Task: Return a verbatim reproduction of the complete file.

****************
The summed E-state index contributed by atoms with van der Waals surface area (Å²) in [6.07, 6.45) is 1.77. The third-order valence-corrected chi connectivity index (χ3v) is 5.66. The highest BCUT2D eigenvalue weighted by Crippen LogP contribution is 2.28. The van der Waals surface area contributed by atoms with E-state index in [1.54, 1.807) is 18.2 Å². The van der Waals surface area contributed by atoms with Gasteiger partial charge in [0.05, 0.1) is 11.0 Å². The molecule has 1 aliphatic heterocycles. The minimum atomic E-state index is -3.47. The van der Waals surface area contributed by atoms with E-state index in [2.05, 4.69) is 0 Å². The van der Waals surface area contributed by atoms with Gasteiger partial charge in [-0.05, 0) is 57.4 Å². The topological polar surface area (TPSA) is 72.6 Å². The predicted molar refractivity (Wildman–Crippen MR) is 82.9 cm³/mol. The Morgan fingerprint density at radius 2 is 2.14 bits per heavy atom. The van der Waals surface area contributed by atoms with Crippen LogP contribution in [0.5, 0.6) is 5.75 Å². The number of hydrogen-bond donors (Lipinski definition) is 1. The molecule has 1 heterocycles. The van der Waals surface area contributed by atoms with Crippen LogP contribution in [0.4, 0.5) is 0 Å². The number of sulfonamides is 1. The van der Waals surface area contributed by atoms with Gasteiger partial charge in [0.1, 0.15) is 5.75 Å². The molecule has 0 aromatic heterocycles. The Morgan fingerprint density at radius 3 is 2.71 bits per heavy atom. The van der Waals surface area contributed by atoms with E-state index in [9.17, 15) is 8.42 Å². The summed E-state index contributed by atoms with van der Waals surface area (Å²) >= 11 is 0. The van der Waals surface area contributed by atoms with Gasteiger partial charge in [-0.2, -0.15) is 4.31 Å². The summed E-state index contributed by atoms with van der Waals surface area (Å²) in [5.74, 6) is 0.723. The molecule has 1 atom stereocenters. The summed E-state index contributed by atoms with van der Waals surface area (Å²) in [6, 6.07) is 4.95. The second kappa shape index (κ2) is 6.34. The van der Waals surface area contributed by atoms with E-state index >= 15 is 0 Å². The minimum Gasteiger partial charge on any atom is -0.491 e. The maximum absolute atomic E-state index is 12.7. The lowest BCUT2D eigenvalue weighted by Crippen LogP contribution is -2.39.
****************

The summed E-state index contributed by atoms with van der Waals surface area (Å²) in [6.07, 6.45) is 1.77. The third-order valence-corrected chi connectivity index (χ3v) is 5.66. The highest BCUT2D eigenvalue weighted by Crippen LogP contribution is 2.28. The van der Waals surface area contributed by atoms with E-state index in [1.54, 1.807) is 18.2 Å². The van der Waals surface area contributed by atoms with Gasteiger partial charge in [0.05, 0.1) is 11.0 Å². The molecule has 1 aliphatic heterocycles. The minimum atomic E-state index is -3.47. The van der Waals surface area contributed by atoms with E-state index in [2.05, 4.69) is 0 Å². The van der Waals surface area contributed by atoms with Gasteiger partial charge in [-0.05, 0) is 57.4 Å². The topological polar surface area (TPSA) is 72.6 Å². The predicted molar refractivity (Wildman–Crippen MR) is 82.9 cm³/mol. The Morgan fingerprint density at radius 2 is 2.14 bits per heavy atom. The van der Waals surface area contributed by atoms with Crippen LogP contribution in [0.5, 0.6) is 5.75 Å². The number of hydrogen-bond donors (Lipinski definition) is 1. The molecule has 1 heterocycles. The van der Waals surface area contributed by atoms with Crippen LogP contribution in [0.4, 0.5) is 0 Å². The number of sulfonamides is 1. The van der Waals surface area contributed by atoms with Gasteiger partial charge in [0.1, 0.15) is 5.75 Å². The molecule has 0 aromatic heterocycles. The Morgan fingerprint density at radius 3 is 2.71 bits per heavy atom. The van der Waals surface area contributed by atoms with E-state index in [9.17, 15) is 8.42 Å². The summed E-state index contributed by atoms with van der Waals surface area (Å²) >= 11 is 0. The van der Waals surface area contributed by atoms with Gasteiger partial charge in [-0.2, -0.15) is 4.31 Å². The summed E-state index contributed by atoms with van der Waals surface area (Å²) in [5.74, 6) is 0.723. The molecule has 1 atom stereocenters. The summed E-state index contributed by atoms with van der Waals surface area (Å²) in [6, 6.07) is 4.95. The second kappa shape index (κ2) is 6.34. The van der Waals surface area contributed by atoms with E-state index >= 15 is 0 Å². The minimum Gasteiger partial charge on any atom is -0.491 e. The maximum absolute atomic E-state index is 12.7. The lowest BCUT2D eigenvalue weighted by Crippen LogP contribution is -2.39.